Music used to be the mainstay of Indian films, mainly Hindi films because it had all India following. The operative word was melody. The story as well as lyric inspired the music composers. Which is to say, composers were a part of the whole process of film making as they were narrated the story, and situations so that their songs could also help move the story forward.
There was no avenue to make songs popular except films. Only Radio Ceylon played Hindi songs but, sadly, not all Indians could afford a radio. And, strangely, even owning a radio needed a licence to be renewed at the local post office at the cost of Rs 12/ a year! Now, that was a dent on one’s pocket.
However, music ruled. In films as well as with the moviegoer. Rather late in the day, the powers that be realised that the government controlled All India Radio needed to go commercial which meant cater to film music lover. The Commercial Services of All India Radio, Vividh Bharti, came into being. Finally, AIR could also make some money instead of being a burden on the government exchequer. The service started accepting commercials in 1967, spots and jingles of MNC products as well as films.
There was a Who Is Who of the music composers around. Some very sought after and, hence, successful, and some not so sought after yet equally good. Shankar Jaikishan, Naushad, Roshan, Madan Mohan, S D Burman, Kalyanji Anandji, Salil Chowdhary, Chitragupta, C Ramchandra, Vasant Desai, N Dutta, Iqbal Qureshi, Khayyam, Prem Dhawan, to name a few that come to mind.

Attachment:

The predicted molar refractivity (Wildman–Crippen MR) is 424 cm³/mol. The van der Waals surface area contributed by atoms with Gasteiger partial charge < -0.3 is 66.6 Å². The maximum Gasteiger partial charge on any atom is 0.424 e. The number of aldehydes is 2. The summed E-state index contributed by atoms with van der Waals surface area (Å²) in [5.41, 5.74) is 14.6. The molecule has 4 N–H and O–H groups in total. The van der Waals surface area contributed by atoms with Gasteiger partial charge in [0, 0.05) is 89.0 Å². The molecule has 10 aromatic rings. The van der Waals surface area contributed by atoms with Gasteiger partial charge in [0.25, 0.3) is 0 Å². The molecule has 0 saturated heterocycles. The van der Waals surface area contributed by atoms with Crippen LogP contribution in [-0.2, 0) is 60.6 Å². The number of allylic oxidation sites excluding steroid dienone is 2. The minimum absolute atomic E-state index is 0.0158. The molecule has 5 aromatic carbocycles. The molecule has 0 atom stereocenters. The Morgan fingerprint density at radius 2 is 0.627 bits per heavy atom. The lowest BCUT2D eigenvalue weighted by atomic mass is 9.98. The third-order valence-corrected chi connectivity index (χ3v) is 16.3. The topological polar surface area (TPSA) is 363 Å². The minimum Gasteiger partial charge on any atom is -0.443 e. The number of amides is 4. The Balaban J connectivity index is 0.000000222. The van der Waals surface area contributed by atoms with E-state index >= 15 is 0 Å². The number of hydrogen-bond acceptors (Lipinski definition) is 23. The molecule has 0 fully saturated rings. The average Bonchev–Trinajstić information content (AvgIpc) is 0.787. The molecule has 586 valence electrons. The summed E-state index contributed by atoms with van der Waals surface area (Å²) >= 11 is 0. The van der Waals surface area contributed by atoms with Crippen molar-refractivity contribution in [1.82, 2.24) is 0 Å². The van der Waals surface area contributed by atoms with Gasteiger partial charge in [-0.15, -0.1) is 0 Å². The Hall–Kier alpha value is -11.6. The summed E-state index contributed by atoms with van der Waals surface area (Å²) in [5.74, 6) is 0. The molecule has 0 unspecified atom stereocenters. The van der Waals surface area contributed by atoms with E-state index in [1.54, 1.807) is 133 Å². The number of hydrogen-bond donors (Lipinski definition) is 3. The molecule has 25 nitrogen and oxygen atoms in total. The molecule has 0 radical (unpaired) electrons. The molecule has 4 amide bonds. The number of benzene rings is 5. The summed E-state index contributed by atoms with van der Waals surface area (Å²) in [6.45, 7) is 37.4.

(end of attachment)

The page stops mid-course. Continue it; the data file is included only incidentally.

I have been trying to find a logic about why a certain composer loses relevance. Say, for instance, Naushad. A highly sought-after at one time, why did producers stopped approaching him all of a sudden? Why did R D Burman, one of the trend changers and a composer of numerous hit scores, made to sit at home without work till he signed Parinda, just to bounce back, for a paltry sum of Rs 50,000/-! And, sadly, did not live to see the film’s score proving to be super hit!
On the same count, why is one of the best musicians, Pyarelal, idle after the death of his partner, Laxmikant, despite their having scored music for over 600 films! Same applies to Anandji, who paired with his brother, Kalyanji, and accounted for some great scores. Rajesh Roshan had an impressive track record but suddenly stopped getting assignment save for his brother, Rakesh Roshan’s films.
The reasons, I think, was the anomalies like the music sense of the new generation filmmakers. Let alone lack of story and script sense, they had no mind for music. Music in films started its decline mid-1980s onwards except for the odd scores from Nadeem Shravan, Anand Milind, Anu Malik, Jatin Lalit. Melody still showed a semblance of life. This is the era of remixes and item songs. Words in a song are not important anymore and lack meaning. There are no love duets and hardly any songs with lip-sync. The songs are played out mostly in the opening or closing titles or in the background. Something which was not acceptable by any maker or a music company. Songs, it seems, are not made to help a film but are included with TV promos and ring tones/caller tunes in mind. This is the era of downloads and nobody buys music CDs.